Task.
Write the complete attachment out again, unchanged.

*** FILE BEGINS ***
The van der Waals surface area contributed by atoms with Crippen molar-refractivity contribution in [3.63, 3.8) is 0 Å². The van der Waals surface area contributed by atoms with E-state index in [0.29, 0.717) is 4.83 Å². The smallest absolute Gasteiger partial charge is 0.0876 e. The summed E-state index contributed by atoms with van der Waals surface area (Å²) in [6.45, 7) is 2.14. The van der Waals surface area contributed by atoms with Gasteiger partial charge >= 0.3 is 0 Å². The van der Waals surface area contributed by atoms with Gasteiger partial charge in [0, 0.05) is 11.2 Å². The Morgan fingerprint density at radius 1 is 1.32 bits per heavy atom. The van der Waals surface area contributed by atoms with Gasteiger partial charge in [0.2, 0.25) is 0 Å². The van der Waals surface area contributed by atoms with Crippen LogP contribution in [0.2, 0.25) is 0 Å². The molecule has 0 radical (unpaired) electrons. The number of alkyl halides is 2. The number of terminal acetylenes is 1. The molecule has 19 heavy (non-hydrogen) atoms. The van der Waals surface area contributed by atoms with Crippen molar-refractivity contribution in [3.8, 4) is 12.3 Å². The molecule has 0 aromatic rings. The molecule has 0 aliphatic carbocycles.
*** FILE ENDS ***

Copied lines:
The van der Waals surface area contributed by atoms with Crippen molar-refractivity contribution in [3.63, 3.8) is 0 Å². The van der Waals surface area contributed by atoms with E-state index in [0.29, 0.717) is 4.83 Å². The smallest absolute Gasteiger partial charge is 0.0876 e. The summed E-state index contributed by atoms with van der Waals surface area (Å²) in [6.45, 7) is 2.14. The van der Waals surface area contributed by atoms with Gasteiger partial charge >= 0.3 is 0 Å². The van der Waals surface area contributed by atoms with Gasteiger partial charge in [0, 0.05) is 11.2 Å². The Morgan fingerprint density at radius 1 is 1.32 bits per heavy atom. The van der Waals surface area contributed by atoms with Gasteiger partial charge in [0.2, 0.25) is 0 Å². The van der Waals surface area contributed by atoms with Crippen LogP contribution in [0.2, 0.25) is 0 Å². The molecule has 0 radical (unpaired) electrons. The number of alkyl halides is 2. The number of terminal acetylenes is 1. The molecule has 19 heavy (non-hydrogen) atoms. The van der Waals surface area contributed by atoms with Crippen molar-refractivity contribution in [3.8, 4) is 12.3 Å². The molecule has 0 aromatic rings. The molecule has 0 aliphatic carbocycles.